Read brief bios of the 2024 Florida Citrus Hall of Fame inductees who will be honored for their contributions to the Florida citrus industry.

The Florida Citrus Hall of Fame has released the names of the 2024 Florida Citrus Hall of Fame inductees, according to a Florida Citrus Hall of Fame (FCHF) article. They will be inducted March 1, 2024, alongside the Class of 2023 inductees. See excerpts of the inductees’ accomplishments below.

Biographies of the 2024 Florida Citrus Hall of Fame Inductees

The following are excerpts of the lives and contributions of the 2024 Florida Citrus Hall of Fame Inductees from the FCHF article:

Dr. Robert M. “Bob” Behr – “Bob Behr’s roots run deep in Florida soil and so does his connection to the citrus industry, which spanned over four decades. Born in Orlando, Florida, his professional journey in the citrus industry began in 1987 with the Florida Department of Citrus where he served as the Economics/Market Research Director. His acumen in economics was very strong, but it was his ability to translate that knowledge into usable information for growers, processors, brands, and whomever was interested that made an impact…”

George H. Streetman – “George Streetman has exemplified leadership in the fresh citrus segment for decades. He emerged from a family farming in the Indian River area since 1935 to build a successful packing, shipping, and grapefruit export business. During his career, he served as president and General Manager of Hogan & Sons, where he was instrumental in the development of size regulations that helped maintain a profitable and orderly market during periods of oversupply. One of the leaders in initiating and implementing the Partners in Quality (PIQ) inspection for packinghouses, he helped save thousands of dollars in fees for packinghouses by instituting the self-inspection program for fruit quality, earning him the “Hammer Award” presented by Vice-President, Al Gore…”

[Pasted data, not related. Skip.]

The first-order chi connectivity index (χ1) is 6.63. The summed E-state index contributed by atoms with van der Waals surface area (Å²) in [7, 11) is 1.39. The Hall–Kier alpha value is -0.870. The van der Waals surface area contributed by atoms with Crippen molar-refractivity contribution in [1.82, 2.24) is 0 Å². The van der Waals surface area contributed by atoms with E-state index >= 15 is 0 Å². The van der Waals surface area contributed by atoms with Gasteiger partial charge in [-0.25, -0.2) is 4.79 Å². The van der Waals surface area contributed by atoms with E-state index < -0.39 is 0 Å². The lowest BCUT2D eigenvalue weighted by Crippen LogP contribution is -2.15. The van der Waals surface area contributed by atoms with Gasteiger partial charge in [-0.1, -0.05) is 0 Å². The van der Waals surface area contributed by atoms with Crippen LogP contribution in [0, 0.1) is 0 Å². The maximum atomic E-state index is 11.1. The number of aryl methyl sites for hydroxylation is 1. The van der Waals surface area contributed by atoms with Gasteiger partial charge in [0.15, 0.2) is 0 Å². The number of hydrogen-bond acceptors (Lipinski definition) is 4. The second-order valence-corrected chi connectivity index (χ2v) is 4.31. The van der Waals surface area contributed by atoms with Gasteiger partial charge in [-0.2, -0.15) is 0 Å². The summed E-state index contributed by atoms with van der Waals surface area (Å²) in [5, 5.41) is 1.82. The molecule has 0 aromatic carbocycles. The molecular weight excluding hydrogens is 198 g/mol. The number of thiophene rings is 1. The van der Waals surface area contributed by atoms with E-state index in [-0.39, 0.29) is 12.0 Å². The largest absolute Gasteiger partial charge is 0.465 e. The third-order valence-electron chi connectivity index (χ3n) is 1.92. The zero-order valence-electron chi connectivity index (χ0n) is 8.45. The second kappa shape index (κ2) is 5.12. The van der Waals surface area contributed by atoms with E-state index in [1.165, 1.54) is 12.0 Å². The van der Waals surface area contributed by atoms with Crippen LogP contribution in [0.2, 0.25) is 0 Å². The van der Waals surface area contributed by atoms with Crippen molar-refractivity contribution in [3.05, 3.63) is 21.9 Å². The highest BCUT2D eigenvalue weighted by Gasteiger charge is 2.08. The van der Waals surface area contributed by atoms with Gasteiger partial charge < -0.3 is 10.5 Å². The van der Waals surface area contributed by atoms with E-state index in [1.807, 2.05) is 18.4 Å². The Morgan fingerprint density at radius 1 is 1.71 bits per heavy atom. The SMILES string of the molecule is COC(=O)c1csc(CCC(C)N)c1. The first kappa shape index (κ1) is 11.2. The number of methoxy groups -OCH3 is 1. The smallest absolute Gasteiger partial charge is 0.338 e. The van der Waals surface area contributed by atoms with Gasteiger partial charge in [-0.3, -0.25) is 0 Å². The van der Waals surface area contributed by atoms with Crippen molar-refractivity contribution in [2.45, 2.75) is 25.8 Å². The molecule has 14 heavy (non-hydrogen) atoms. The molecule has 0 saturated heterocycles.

Leland K. Young – “Representative of the men that built the citrus industry, “when hard work was currency,” Leland K. Young was born the son of a sharecropper and started working in the groves as a young boy. He worked for Kraft Foods and Evans Packing before starting his own company, Peace Valley Enterprises, which became a large, thriving family citrus business caretaking his own groves and those of many others in South Polk County. He was the epitome of a pioneer and an innovator, buying a plastics injection mold machine in the early ‘80s, hiring an engineer, and manufacturing the first low volume emitters in Florida via his company, Nu Jet, significantly undercutting the foreign competition. He invented the Stabilizer Buckle Stake, designed to hold tubing in place for proper placement of jets…”

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